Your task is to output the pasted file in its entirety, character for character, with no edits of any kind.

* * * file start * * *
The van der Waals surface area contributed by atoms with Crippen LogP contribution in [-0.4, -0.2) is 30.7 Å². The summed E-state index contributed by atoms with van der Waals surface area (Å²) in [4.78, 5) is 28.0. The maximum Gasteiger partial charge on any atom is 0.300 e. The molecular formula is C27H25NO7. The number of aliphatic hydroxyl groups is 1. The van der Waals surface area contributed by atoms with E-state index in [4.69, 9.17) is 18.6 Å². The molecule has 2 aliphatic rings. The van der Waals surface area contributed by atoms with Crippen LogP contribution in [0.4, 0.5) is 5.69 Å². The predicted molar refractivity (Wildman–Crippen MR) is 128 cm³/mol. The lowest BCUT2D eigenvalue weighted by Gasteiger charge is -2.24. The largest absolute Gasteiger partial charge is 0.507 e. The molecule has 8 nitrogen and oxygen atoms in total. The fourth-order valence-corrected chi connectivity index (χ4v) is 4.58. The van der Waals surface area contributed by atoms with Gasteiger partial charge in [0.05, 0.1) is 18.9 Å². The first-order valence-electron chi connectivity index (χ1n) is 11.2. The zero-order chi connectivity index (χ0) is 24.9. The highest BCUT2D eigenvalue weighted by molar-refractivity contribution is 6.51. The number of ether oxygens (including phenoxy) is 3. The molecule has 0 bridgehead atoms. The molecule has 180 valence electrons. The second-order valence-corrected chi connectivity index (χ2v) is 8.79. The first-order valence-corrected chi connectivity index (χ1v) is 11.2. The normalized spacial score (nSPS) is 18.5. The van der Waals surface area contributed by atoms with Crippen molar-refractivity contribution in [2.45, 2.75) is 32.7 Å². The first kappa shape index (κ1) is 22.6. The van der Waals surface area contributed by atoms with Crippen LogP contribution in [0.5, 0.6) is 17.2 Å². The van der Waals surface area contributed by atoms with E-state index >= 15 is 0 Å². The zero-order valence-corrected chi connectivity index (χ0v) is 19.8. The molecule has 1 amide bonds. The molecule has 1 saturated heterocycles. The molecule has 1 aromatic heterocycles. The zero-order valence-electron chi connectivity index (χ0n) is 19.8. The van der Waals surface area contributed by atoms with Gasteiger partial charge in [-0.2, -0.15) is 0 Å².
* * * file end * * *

The van der Waals surface area contributed by atoms with Crippen LogP contribution in [-0.4, -0.2) is 30.7 Å². The summed E-state index contributed by atoms with van der Waals surface area (Å²) in [4.78, 5) is 28.0. The maximum Gasteiger partial charge on any atom is 0.300 e. The molecular formula is C27H25NO7. The number of aliphatic hydroxyl groups is 1. The van der Waals surface area contributed by atoms with E-state index in [4.69, 9.17) is 18.6 Å². The molecule has 2 aliphatic rings. The van der Waals surface area contributed by atoms with Crippen LogP contribution in [0.4, 0.5) is 5.69 Å². The predicted molar refractivity (Wildman–Crippen MR) is 128 cm³/mol. The lowest BCUT2D eigenvalue weighted by Gasteiger charge is -2.24. The largest absolute Gasteiger partial charge is 0.507 e. The molecule has 8 nitrogen and oxygen atoms in total. The fourth-order valence-corrected chi connectivity index (χ4v) is 4.58. The van der Waals surface area contributed by atoms with Gasteiger partial charge in [0.05, 0.1) is 18.9 Å². The first-order valence-electron chi connectivity index (χ1n) is 11.2. The zero-order chi connectivity index (χ0) is 24.9. The highest BCUT2D eigenvalue weighted by molar-refractivity contribution is 6.51. The number of ether oxygens (including phenoxy) is 3. The molecule has 0 bridgehead atoms. The molecule has 180 valence electrons. The second-order valence-corrected chi connectivity index (χ2v) is 8.79. The first-order valence-corrected chi connectivity index (χ1v) is 11.2. The normalized spacial score (nSPS) is 18.5. The van der Waals surface area contributed by atoms with Crippen molar-refractivity contribution in [2.45, 2.75) is 32.7 Å². The first kappa shape index (κ1) is 22.6. The van der Waals surface area contributed by atoms with Crippen LogP contribution in [0.5, 0.6) is 17.2 Å². The van der Waals surface area contributed by atoms with E-state index >= 15 is 0 Å². The zero-order valence-corrected chi connectivity index (χ0v) is 19.8. The molecule has 1 amide bonds. The molecule has 1 saturated heterocycles. The molecule has 1 aromatic heterocycles. The zero-order valence-electron chi connectivity index (χ0n) is 19.8. The van der Waals surface area contributed by atoms with Gasteiger partial charge in [-0.2, -0.15) is 0 Å².